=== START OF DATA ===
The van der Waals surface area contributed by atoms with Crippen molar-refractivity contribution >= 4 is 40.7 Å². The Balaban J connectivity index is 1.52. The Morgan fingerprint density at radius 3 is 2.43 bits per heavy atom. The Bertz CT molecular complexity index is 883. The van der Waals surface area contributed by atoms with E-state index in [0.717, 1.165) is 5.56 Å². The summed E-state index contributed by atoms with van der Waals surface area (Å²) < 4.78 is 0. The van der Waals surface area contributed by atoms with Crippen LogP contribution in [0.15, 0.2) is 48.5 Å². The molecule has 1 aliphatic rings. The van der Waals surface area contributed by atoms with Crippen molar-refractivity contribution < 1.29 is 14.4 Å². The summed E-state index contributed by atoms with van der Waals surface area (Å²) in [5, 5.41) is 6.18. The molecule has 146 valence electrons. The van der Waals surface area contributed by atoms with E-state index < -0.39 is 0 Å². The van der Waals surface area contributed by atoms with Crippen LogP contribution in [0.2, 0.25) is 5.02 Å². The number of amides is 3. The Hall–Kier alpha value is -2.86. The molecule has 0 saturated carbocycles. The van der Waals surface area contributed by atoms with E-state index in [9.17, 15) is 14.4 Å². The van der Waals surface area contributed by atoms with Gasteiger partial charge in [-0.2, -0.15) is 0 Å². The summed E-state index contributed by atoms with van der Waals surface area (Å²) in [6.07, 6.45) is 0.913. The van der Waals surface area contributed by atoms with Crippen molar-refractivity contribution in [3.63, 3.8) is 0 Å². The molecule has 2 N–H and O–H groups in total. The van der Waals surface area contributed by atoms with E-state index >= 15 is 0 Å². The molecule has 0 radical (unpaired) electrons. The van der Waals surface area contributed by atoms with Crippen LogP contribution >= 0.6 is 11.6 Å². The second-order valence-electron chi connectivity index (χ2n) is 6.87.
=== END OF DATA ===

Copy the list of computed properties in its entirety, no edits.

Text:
The van der Waals surface area contributed by atoms with Crippen molar-refractivity contribution >= 4 is 40.7 Å². The Balaban J connectivity index is 1.52. The Morgan fingerprint density at radius 3 is 2.43 bits per heavy atom. The Bertz CT molecular complexity index is 883. The van der Waals surface area contributed by atoms with E-state index in [0.717, 1.165) is 5.56 Å². The summed E-state index contributed by atoms with van der Waals surface area (Å²) < 4.78 is 0. The van der Waals surface area contributed by atoms with Crippen LogP contribution in [0.15, 0.2) is 48.5 Å². The molecule has 1 aliphatic rings. The van der Waals surface area contributed by atoms with Crippen molar-refractivity contribution < 1.29 is 14.4 Å². The summed E-state index contributed by atoms with van der Waals surface area (Å²) in [5, 5.41) is 6.18. The molecule has 146 valence electrons. The van der Waals surface area contributed by atoms with E-state index < -0.39 is 0 Å². The van der Waals surface area contributed by atoms with Crippen LogP contribution in [0.2, 0.25) is 5.02 Å². The number of amides is 3. The Hall–Kier alpha value is -2.86. The molecule has 0 saturated carbocycles. The van der Waals surface area contributed by atoms with E-state index in [9.17, 15) is 14.4 Å². The van der Waals surface area contributed by atoms with Gasteiger partial charge in [-0.2, -0.15) is 0 Å². The summed E-state index contributed by atoms with van der Waals surface area (Å²) in [6.07, 6.45) is 0.913. The van der Waals surface area contributed by atoms with Crippen molar-refractivity contribution in [3.63, 3.8) is 0 Å². The molecule has 2 N–H and O–H groups in total. The van der Waals surface area contributed by atoms with E-state index >= 15 is 0 Å². The molecule has 0 radical (unpaired) electrons. The van der Waals surface area contributed by atoms with Crippen LogP contribution >= 0.6 is 11.6 Å². The second-order valence-electron chi connectivity index (χ2n) is 6.87.